I like to approach circuits like this by imaging time slowing way down and watching what happens in super slow motion. Before the voltages were applied, NODE1 was resting at 0V, so we'll start there. The 2V and 3V supplies are attached to the inputs and current starts flowing. At that first instant, both diodes are positively biased: there's a positive voltage on their anodes (3V and 2V, respectively) and their cathodes are both at 0V. You can imagine those first couple of electrons starting to flow through both diodes. But that will cause the voltage at NODE1 to begin to rise.

Lets say a tiny fraction of a second later the voltage at NODE1 has raised to 1V. The anode of D1 is 3V and the cathode is 1V. Positively biased. The anode of D2 is 2V and the cathode is 1V. Also positively biased. Current still flowing through both diodes. Another tiny fraction of a second later, the voltage at NODE1 raises just above 2V. For D1, this is no problem, it's still positively biased. But now D2 has a slight higher voltage on its cathode than its anode. D2 suddenly becomes reversed biased and stops conducting. Now D2 can be ignored from the circuit as D1 continues to conduct. Eventually, the voltage of NODE1 will become 3V since D1 is the only diode that is still conducting.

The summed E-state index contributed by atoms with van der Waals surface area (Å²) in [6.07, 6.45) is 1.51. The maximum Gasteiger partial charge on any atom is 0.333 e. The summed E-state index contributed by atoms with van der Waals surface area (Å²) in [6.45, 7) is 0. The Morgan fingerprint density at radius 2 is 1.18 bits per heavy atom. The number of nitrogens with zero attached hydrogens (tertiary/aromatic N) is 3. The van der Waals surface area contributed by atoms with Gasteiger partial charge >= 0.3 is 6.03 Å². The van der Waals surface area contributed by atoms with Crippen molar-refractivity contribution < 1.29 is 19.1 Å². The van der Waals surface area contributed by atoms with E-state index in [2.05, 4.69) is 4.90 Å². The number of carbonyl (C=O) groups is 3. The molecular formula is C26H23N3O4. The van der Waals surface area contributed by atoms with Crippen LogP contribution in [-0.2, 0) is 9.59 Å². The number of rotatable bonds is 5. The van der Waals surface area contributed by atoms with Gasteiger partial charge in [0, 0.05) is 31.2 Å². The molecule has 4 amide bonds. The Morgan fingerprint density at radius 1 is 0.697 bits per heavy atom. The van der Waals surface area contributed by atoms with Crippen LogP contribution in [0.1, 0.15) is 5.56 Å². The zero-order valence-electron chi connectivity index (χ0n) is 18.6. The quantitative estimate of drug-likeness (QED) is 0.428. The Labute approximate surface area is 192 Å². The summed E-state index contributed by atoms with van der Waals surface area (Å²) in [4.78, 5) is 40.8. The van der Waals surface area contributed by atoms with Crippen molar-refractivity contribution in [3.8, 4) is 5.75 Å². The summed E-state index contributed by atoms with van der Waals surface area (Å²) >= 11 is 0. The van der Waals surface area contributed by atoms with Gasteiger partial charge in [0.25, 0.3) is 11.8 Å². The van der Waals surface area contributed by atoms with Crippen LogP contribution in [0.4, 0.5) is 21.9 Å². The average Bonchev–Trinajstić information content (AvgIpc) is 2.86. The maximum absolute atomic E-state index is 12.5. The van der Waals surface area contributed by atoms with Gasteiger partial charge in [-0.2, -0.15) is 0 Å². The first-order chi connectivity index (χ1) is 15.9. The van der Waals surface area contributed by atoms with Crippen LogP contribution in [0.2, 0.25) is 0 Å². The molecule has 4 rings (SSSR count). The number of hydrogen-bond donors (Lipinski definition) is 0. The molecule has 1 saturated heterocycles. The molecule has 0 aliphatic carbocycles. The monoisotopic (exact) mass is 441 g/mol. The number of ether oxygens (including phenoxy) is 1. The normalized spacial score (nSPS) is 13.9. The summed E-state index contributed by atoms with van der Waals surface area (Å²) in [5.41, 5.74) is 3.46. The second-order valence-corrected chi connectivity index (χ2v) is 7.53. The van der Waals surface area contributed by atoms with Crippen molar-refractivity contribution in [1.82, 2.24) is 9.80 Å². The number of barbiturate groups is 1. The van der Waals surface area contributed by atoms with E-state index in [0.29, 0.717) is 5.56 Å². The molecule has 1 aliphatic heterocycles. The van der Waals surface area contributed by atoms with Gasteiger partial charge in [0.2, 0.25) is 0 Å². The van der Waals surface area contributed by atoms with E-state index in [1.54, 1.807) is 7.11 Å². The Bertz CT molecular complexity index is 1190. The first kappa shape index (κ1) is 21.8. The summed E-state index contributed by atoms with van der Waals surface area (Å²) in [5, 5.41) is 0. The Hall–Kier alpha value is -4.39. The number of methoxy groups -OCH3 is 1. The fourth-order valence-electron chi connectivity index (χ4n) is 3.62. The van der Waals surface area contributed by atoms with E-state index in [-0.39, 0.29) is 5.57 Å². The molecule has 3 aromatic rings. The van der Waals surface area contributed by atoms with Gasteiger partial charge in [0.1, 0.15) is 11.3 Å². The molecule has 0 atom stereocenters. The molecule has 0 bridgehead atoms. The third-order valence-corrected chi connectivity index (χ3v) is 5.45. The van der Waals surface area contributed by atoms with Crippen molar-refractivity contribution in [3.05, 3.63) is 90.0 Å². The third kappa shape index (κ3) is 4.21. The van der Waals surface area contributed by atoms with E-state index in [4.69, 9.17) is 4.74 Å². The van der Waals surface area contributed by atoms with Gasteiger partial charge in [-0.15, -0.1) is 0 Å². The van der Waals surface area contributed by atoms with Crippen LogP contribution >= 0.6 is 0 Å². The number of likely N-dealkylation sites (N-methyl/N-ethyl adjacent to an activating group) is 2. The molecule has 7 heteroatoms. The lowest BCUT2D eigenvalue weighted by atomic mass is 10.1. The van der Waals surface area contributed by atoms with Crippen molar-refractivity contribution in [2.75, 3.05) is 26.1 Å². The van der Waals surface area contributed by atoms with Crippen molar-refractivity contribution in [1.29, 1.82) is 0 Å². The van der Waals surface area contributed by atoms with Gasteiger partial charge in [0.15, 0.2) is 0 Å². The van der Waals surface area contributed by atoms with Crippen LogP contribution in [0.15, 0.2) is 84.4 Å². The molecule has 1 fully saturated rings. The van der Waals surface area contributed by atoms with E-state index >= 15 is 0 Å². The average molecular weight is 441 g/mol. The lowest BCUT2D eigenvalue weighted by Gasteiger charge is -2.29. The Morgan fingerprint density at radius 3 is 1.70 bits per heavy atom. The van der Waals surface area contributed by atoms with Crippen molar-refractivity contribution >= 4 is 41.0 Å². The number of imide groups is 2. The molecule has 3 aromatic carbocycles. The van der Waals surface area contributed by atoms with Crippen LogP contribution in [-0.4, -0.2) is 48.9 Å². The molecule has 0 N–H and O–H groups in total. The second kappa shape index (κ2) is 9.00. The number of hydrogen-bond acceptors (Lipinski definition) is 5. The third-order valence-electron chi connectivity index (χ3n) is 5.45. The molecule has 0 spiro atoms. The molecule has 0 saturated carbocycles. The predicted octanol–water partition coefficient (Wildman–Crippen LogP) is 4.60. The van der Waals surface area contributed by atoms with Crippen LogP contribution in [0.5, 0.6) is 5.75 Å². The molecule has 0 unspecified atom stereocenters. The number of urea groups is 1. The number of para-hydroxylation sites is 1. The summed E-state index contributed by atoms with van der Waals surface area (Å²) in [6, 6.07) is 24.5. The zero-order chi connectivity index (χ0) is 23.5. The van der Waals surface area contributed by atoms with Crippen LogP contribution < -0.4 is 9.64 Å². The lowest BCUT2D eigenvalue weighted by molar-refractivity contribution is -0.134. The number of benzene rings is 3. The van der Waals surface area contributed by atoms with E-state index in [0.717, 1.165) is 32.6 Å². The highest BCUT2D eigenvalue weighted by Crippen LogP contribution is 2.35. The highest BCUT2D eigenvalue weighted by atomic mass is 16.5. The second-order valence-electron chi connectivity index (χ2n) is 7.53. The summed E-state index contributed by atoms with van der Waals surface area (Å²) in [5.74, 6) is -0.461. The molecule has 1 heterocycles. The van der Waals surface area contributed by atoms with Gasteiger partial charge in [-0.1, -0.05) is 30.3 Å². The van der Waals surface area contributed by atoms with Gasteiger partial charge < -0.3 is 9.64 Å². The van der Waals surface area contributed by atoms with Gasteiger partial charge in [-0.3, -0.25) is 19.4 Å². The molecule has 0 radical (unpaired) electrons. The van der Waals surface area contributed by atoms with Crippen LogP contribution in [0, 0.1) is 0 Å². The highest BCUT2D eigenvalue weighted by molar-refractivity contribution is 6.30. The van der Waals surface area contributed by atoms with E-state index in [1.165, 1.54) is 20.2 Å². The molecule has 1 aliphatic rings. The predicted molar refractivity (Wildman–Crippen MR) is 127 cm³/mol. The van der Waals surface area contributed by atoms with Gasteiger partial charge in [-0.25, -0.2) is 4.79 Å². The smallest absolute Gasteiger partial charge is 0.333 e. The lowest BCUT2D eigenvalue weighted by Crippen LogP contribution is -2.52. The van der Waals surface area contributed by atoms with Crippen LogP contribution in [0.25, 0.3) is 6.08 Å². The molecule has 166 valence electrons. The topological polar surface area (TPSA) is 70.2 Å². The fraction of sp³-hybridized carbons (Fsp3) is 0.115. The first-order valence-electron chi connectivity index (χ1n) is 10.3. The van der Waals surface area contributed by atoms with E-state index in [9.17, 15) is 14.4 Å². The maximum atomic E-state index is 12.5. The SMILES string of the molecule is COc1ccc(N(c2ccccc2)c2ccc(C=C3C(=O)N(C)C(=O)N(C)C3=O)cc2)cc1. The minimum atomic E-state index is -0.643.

Red arrows indicate current flow. simulate this circuit

All that happens in a timespan measured in millionths or billionths of a second. But it shows that both diodes do conduct at first. But eventually, the diode with the larger voltage on its anode dominates the diode with the lower voltage. You should be able to easily apply that same reasoning to a circuit with 3 diodes and a resistor.

You can use the same slow motion technique on problem E4.4(f) in your question. In that case, assume the voltage at the top of the resistor was 0V and then suddenly switched on to 5V. Initially, the anodes of all 3 diodes will be 0V and then begin to rise. Which diode will start to conduct first? Once that diode is conducting, will the voltage at the anodes continue to rise or will it stop there? If it continues to rise, what happens to the amount of current going through the resistor (use Ohm's Law)? How does that resistor affect whether the voltage continues to rise or stops at the first diode?

• This is incredibly awesome, thanks so much for taking the time to write out such a thorough answer! Now, as for the AND gate, I believe the only conducting diode will be the 1 V diode, because having solely either the 2 V or 3 V diodes on would violate the diode rules (since if you tried to say only 2 V is on, that still means the 1 V diode HAS to be on, since there's a positive voltage across it). It doesn't make sense to have a 2 V and 1 V or 3 V and 2 V diodes on at the same time, since you'd have conflicting voltages. Therefore, 1 V is the only one that can be on. – Yuerno Sep 8 '16 at 3:43